Jamaat-e-Islami Hind Women's Wing Secretary welcomes SC verdict in Hijab casetext_fields
New Delhi: National Secretary of the Women's Wing of Jamaat-e-Islami Hind (JIH) Rahamathunnissa has welcomed Supreme Court Justice Sudhanshu Dhulia's verdict in the Hijab case. She appreciated the top court's position reiterating that wearing a hijab is a matter of choice.
The JIH Secretary said that the organisation concurs with Justice Dhulia's remarks that the "Karnataka High Court took the wrong path" and that Article 15 is "a matter of choice, nothing more and nothing else." She also appealed to the judiciary to expedite the matter and said the ban has already deprived many girls of accessing education.
"It is already affecting many girls and depriving them of their fundamental right to attend college and study in the education stream of their choice," she said in a statement. Rahamathunnissa also appealed to the government of Karnataka to withdraw its controversial order in view of Justice Dhulia's observation and put an end to the unwarranted controversy.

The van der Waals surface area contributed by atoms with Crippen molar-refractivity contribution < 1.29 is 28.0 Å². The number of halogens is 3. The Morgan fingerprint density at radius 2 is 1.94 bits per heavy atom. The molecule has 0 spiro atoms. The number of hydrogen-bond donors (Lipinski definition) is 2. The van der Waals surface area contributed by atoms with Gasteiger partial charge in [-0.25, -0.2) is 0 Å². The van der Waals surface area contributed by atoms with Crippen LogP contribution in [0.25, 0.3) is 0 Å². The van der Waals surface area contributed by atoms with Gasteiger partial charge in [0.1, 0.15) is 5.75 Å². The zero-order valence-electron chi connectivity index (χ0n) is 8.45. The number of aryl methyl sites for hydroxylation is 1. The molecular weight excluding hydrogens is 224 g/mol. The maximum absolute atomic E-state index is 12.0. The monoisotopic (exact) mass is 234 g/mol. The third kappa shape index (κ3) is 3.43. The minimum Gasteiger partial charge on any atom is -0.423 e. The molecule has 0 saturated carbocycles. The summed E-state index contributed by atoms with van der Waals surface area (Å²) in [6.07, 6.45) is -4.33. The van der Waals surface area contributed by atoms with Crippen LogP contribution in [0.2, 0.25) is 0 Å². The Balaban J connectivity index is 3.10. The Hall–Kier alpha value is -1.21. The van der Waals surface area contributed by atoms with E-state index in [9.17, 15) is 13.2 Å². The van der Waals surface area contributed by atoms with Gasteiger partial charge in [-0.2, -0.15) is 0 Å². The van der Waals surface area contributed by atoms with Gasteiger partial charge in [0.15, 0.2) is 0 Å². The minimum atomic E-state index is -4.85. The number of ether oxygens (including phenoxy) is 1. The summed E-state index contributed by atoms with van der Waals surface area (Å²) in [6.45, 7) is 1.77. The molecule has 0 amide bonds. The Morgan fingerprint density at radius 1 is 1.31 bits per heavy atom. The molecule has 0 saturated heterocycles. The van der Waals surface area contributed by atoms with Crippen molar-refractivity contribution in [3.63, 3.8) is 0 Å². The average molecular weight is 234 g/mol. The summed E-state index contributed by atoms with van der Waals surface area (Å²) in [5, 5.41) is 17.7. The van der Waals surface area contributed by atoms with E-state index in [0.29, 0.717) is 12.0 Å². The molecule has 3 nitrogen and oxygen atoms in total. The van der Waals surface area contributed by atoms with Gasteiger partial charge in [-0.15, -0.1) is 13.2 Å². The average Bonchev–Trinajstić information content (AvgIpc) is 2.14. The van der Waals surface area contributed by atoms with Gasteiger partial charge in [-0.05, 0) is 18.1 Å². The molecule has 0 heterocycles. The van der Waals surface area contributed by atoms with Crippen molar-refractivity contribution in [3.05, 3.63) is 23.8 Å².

She further said it is not the court's job to make decisions about essential religious practices of any religion and educational institutions should maintain neutrality and respect religious practices when deciding on dress code.
"We (JIH) are not against the practice of uniforms in educational institutions. However, publicly funded schools, while deciding the dress code, should maintain neutrality and respect for the religious and cultural practices of the concerned students. And the dress code should accommodate their religious principles, cultural leanings, and the voices of their conscience," said the secretary.
She added that the order of the Karnataka High Court can lead to Muslim women being excluded from education. This goes against the "stated policy of the government of including all communities and social groups in the path of progress and development." The JIH secretary emphasised that education is a crucial national priority and it demands a conducive atmosphere where all could pursue their education without being forced to make any compromise on their faith or conscience.